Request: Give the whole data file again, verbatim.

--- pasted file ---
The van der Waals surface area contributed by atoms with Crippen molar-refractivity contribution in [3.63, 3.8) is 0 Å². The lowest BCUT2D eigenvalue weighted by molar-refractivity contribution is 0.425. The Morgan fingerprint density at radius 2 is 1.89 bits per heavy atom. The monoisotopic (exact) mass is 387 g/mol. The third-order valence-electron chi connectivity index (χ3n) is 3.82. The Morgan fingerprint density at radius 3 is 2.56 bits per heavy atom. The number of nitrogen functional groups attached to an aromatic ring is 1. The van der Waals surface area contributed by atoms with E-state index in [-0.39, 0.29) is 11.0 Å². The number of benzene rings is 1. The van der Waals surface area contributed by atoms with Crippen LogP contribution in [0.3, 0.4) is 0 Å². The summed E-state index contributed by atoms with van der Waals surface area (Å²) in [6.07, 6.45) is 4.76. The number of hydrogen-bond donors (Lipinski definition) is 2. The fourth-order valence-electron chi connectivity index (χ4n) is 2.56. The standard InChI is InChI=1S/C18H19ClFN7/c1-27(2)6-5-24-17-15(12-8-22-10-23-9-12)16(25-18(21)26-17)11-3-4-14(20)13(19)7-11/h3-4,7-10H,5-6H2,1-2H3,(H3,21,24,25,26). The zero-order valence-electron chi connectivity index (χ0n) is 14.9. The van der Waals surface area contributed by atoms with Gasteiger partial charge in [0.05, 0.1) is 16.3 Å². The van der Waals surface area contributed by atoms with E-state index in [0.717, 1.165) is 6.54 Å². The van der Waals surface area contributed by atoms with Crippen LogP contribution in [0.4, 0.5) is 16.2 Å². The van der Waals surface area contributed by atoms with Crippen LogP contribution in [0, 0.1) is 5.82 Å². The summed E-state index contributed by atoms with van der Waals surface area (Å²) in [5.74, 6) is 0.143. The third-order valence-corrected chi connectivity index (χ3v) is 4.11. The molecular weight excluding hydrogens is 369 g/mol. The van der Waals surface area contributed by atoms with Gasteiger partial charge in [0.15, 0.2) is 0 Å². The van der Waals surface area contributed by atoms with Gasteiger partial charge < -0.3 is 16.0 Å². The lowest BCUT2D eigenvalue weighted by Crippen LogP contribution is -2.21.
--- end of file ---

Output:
The van der Waals surface area contributed by atoms with Crippen molar-refractivity contribution in [3.63, 3.8) is 0 Å². The lowest BCUT2D eigenvalue weighted by molar-refractivity contribution is 0.425. The Morgan fingerprint density at radius 2 is 1.89 bits per heavy atom. The monoisotopic (exact) mass is 387 g/mol. The third-order valence-electron chi connectivity index (χ3n) is 3.82. The Morgan fingerprint density at radius 3 is 2.56 bits per heavy atom. The number of nitrogen functional groups attached to an aromatic ring is 1. The van der Waals surface area contributed by atoms with E-state index in [-0.39, 0.29) is 11.0 Å². The number of benzene rings is 1. The van der Waals surface area contributed by atoms with Crippen LogP contribution in [0.3, 0.4) is 0 Å². The summed E-state index contributed by atoms with van der Waals surface area (Å²) in [6.07, 6.45) is 4.76. The number of hydrogen-bond donors (Lipinski definition) is 2. The fourth-order valence-electron chi connectivity index (χ4n) is 2.56. The standard InChI is InChI=1S/C18H19ClFN7/c1-27(2)6-5-24-17-15(12-8-22-10-23-9-12)16(25-18(21)26-17)11-3-4-14(20)13(19)7-11/h3-4,7-10H,5-6H2,1-2H3,(H3,21,24,25,26). The zero-order valence-electron chi connectivity index (χ0n) is 14.9. The van der Waals surface area contributed by atoms with Gasteiger partial charge in [0.05, 0.1) is 16.3 Å². The van der Waals surface area contributed by atoms with E-state index in [0.717, 1.165) is 6.54 Å². The van der Waals surface area contributed by atoms with Crippen LogP contribution in [0.4, 0.5) is 16.2 Å². The van der Waals surface area contributed by atoms with Crippen LogP contribution in [0, 0.1) is 5.82 Å². The summed E-state index contributed by atoms with van der Waals surface area (Å²) in [5.74, 6) is 0.143. The third-order valence-corrected chi connectivity index (χ3v) is 4.11. The molecular weight excluding hydrogens is 369 g/mol. The van der Waals surface area contributed by atoms with Gasteiger partial charge in [0.15, 0.2) is 0 Å². The van der Waals surface area contributed by atoms with Gasteiger partial charge < -0.3 is 16.0 Å². The lowest BCUT2D eigenvalue weighted by Crippen LogP contribution is -2.21.